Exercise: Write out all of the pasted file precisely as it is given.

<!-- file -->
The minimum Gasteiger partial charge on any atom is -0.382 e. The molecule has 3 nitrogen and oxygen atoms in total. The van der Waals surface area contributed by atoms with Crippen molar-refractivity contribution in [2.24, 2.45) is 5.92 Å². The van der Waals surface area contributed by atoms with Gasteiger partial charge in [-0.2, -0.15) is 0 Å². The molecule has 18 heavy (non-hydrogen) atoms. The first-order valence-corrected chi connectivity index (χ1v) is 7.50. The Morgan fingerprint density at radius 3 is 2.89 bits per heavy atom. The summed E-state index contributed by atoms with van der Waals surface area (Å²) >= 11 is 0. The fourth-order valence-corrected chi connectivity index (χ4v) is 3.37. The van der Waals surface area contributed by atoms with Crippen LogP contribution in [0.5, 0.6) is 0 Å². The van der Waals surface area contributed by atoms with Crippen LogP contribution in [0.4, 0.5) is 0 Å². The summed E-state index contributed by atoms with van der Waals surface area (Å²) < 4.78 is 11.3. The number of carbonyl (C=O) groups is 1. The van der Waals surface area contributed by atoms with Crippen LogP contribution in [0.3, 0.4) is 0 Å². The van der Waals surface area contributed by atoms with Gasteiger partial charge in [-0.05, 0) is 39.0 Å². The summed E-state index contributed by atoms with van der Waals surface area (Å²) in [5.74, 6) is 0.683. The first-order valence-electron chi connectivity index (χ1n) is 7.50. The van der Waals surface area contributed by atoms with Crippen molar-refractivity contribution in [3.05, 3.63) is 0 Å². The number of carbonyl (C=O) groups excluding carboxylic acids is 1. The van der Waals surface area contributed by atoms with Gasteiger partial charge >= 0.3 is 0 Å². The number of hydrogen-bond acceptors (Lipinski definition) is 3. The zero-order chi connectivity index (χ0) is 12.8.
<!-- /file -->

The minimum Gasteiger partial charge on any atom is -0.382 e. The molecule has 3 nitrogen and oxygen atoms in total. The van der Waals surface area contributed by atoms with Crippen molar-refractivity contribution in [2.24, 2.45) is 5.92 Å². The van der Waals surface area contributed by atoms with Gasteiger partial charge in [-0.2, -0.15) is 0 Å². The molecule has 18 heavy (non-hydrogen) atoms. The first-order valence-corrected chi connectivity index (χ1v) is 7.50. The Morgan fingerprint density at radius 3 is 2.89 bits per heavy atom. The summed E-state index contributed by atoms with van der Waals surface area (Å²) >= 11 is 0. The fourth-order valence-corrected chi connectivity index (χ4v) is 3.37. The van der Waals surface area contributed by atoms with Crippen LogP contribution in [0.5, 0.6) is 0 Å². The van der Waals surface area contributed by atoms with Crippen LogP contribution in [0.4, 0.5) is 0 Å². The summed E-state index contributed by atoms with van der Waals surface area (Å²) < 4.78 is 11.3. The number of carbonyl (C=O) groups is 1. The van der Waals surface area contributed by atoms with Crippen LogP contribution in [0.3, 0.4) is 0 Å². The van der Waals surface area contributed by atoms with Gasteiger partial charge in [-0.05, 0) is 39.0 Å². The summed E-state index contributed by atoms with van der Waals surface area (Å²) in [5.74, 6) is 0.683. The first-order valence-electron chi connectivity index (χ1n) is 7.50. The van der Waals surface area contributed by atoms with Crippen molar-refractivity contribution in [3.05, 3.63) is 0 Å². The number of carbonyl (C=O) groups excluding carboxylic acids is 1. The van der Waals surface area contributed by atoms with Gasteiger partial charge >= 0.3 is 0 Å². The number of hydrogen-bond acceptors (Lipinski definition) is 3. The zero-order chi connectivity index (χ0) is 12.8.